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Non-coding RNA gene families in the genomes of anopheline mosquitoes.

Dritsou V, Deligianni E, Dialynas E, Allen J, Poulakakis N, Louis C, Lawson D, Topalis P - BMC Genomics (2014)

Bottom Line: Our analysis was carried out using, exclusively, computational approaches, and evaluating both the primary NGS reads as well as the respective genome assemblies produced by the consortium and stored in VectorBase; moreover, the results of RNAseq surveys in cases in which these were available and meaningful were also accessed in order to obtain supplementary data, as were "pre-genomic era" sequence data stored in nucleic acid databases.Our study led to the identification of members of these gene families in the majority of twenty different anopheline taxa.A set of tools for the study of the evolution and molecular biology of important disease vectors has, thus, been obtained.

View Article: PubMed Central - PubMed

Affiliation: Institute of Molecular Biology and Biotechnology, FORTH, Heraklion, Greece. topalis@imbb.forth.gr.

ABSTRACT

Background: Only a small fraction of the mosquito species of the genus Anopheles are able to transmit malaria, one of the biggest killer diseases of poverty, which is mostly prevalent in the tropics. This diversity has genetic, yet unknown, causes. In a further attempt to contribute to the elucidation of these variances, the international "Anopheles Genomes Cluster Consortium" project (a.k.a. "16 Anopheles genomes project") was established, aiming at a comprehensive genomic analysis of several anopheline species, most of which are malaria vectors. In the frame of the international consortium carrying out this project our team studied the genes encoding families of non-coding RNAs (ncRNAs), concentrating on four classes: microRNA (miRNA), ribosomal RNA (rRNA), small nuclear RNA (snRNA), and in particular small nucleolar RNA (snoRNA) and, finally, transfer RNA (tRNA).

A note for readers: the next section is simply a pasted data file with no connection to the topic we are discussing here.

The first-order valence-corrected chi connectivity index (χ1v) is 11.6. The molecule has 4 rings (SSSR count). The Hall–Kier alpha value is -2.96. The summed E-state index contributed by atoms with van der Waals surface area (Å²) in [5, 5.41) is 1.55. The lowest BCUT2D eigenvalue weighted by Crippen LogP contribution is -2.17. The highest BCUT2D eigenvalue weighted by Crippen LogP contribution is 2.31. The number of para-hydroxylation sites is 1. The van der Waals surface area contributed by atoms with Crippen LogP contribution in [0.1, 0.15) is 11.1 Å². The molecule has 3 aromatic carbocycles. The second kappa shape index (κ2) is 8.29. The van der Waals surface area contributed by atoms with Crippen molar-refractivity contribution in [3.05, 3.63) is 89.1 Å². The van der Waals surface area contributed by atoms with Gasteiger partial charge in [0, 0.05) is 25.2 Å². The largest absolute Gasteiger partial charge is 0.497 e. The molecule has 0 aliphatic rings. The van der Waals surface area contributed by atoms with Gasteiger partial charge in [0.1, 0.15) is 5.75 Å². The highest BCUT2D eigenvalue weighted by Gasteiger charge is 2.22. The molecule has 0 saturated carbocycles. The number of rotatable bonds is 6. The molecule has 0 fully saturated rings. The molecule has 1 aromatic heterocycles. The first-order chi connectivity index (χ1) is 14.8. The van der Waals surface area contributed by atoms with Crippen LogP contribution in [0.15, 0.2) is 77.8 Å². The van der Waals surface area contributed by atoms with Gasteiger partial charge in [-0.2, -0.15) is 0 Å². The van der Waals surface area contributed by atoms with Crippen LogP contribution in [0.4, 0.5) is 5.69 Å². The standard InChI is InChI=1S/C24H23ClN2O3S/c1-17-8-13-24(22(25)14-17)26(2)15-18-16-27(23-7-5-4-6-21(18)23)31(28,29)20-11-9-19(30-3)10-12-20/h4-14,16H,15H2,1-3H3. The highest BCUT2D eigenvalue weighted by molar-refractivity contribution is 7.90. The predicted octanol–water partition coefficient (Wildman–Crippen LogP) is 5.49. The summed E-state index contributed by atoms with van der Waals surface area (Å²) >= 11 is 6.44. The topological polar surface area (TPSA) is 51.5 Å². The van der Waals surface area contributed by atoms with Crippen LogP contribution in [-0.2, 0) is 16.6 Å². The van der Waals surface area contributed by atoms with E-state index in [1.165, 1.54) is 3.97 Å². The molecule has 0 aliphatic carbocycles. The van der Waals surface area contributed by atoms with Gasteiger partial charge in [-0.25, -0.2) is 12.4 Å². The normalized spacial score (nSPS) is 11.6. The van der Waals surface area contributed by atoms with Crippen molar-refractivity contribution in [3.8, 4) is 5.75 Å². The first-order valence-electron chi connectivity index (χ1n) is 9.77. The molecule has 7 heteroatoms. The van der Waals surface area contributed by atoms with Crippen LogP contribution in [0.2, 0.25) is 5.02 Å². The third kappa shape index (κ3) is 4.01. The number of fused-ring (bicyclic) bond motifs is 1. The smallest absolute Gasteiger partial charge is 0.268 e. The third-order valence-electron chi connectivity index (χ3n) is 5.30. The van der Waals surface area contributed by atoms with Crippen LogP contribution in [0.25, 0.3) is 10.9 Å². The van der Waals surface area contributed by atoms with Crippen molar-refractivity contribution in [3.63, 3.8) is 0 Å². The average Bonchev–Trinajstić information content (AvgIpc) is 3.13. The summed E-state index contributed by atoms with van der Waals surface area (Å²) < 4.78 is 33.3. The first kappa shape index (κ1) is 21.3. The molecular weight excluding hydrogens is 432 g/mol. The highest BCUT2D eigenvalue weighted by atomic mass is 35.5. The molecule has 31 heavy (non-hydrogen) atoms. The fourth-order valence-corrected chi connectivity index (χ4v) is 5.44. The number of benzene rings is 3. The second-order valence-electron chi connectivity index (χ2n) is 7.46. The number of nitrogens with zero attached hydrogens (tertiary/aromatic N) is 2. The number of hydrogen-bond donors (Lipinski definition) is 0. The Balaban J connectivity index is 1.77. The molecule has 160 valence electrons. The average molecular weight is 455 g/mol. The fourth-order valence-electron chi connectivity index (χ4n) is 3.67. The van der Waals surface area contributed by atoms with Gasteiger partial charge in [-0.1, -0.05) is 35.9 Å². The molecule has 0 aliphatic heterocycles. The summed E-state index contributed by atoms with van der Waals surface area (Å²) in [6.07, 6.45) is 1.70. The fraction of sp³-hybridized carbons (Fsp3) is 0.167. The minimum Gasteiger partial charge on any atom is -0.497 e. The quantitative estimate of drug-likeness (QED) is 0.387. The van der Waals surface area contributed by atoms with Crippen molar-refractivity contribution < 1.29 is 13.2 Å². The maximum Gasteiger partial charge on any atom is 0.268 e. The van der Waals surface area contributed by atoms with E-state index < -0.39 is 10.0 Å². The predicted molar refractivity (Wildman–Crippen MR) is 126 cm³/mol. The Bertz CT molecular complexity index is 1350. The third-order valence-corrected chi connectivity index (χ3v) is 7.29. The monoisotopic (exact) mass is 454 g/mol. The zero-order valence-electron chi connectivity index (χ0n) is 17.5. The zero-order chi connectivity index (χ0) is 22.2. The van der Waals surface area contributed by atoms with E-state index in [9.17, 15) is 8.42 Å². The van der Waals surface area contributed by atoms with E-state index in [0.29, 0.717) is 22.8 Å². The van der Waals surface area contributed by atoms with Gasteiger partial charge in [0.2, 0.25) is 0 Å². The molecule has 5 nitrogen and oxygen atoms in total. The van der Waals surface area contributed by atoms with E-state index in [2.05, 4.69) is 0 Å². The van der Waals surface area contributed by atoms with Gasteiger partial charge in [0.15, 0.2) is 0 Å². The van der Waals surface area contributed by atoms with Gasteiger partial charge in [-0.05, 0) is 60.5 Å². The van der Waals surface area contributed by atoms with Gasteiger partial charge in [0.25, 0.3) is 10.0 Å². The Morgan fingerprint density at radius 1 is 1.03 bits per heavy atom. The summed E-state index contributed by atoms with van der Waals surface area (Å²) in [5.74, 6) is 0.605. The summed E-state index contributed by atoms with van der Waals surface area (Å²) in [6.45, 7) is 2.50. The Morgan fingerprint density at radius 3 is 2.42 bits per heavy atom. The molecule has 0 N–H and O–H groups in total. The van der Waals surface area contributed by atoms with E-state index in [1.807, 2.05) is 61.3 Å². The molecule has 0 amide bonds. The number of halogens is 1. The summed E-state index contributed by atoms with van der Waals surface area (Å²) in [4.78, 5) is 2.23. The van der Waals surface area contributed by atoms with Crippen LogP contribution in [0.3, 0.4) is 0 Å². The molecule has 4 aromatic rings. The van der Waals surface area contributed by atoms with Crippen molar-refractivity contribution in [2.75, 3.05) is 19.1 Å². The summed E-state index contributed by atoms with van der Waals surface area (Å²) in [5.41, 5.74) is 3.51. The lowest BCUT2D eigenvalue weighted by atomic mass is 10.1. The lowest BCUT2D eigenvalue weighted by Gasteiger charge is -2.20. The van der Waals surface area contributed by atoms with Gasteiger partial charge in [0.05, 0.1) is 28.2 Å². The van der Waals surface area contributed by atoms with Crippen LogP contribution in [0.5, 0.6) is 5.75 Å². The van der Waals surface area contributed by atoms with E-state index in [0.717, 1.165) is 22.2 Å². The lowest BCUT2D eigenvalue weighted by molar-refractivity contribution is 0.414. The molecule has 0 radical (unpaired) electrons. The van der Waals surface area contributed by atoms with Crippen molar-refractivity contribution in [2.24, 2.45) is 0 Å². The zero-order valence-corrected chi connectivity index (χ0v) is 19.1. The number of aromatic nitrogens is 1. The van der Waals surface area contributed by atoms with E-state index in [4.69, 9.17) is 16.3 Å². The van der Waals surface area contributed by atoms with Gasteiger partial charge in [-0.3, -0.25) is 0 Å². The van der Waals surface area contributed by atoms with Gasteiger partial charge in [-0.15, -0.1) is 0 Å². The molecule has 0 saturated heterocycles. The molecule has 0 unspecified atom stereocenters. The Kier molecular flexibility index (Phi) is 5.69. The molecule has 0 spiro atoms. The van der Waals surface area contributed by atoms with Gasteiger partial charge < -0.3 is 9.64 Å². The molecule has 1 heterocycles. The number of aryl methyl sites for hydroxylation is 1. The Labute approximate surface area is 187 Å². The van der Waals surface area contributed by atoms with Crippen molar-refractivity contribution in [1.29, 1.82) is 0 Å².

Results: Our analysis was carried out using, exclusively, computational approaches, and evaluating both the primary NGS reads as well as the respective genome assemblies produced by the consortium and stored in VectorBase; moreover, the results of RNAseq surveys in cases in which these were available and meaningful were also accessed in order to obtain supplementary data, as were "pre-genomic era" sequence data stored in nucleic acid databases. The investigation included the identification and analysis, in most species studied, of ncRNA genes belonging to several families, as well as the analysis of the evolutionary relations of some of those genes in cross-comparisons to other members of the genus Anopheles.

Conclusions: Our study led to the identification of members of these gene families in the majority of twenty different anopheline taxa. A set of tools for the study of the evolution and molecular biology of important disease vectors has, thus, been obtained.

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Related in: MedlinePlus

Bayesian Inference tree inferred by the concatenated dataset. The numbers on the branches indicate posterior probabilities and bootstrap supports (BI/ML/NJ).
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Fig3: Bayesian Inference tree inferred by the concatenated dataset. The numbers on the branches indicate posterior probabilities and bootstrap supports (BI/ML/NJ).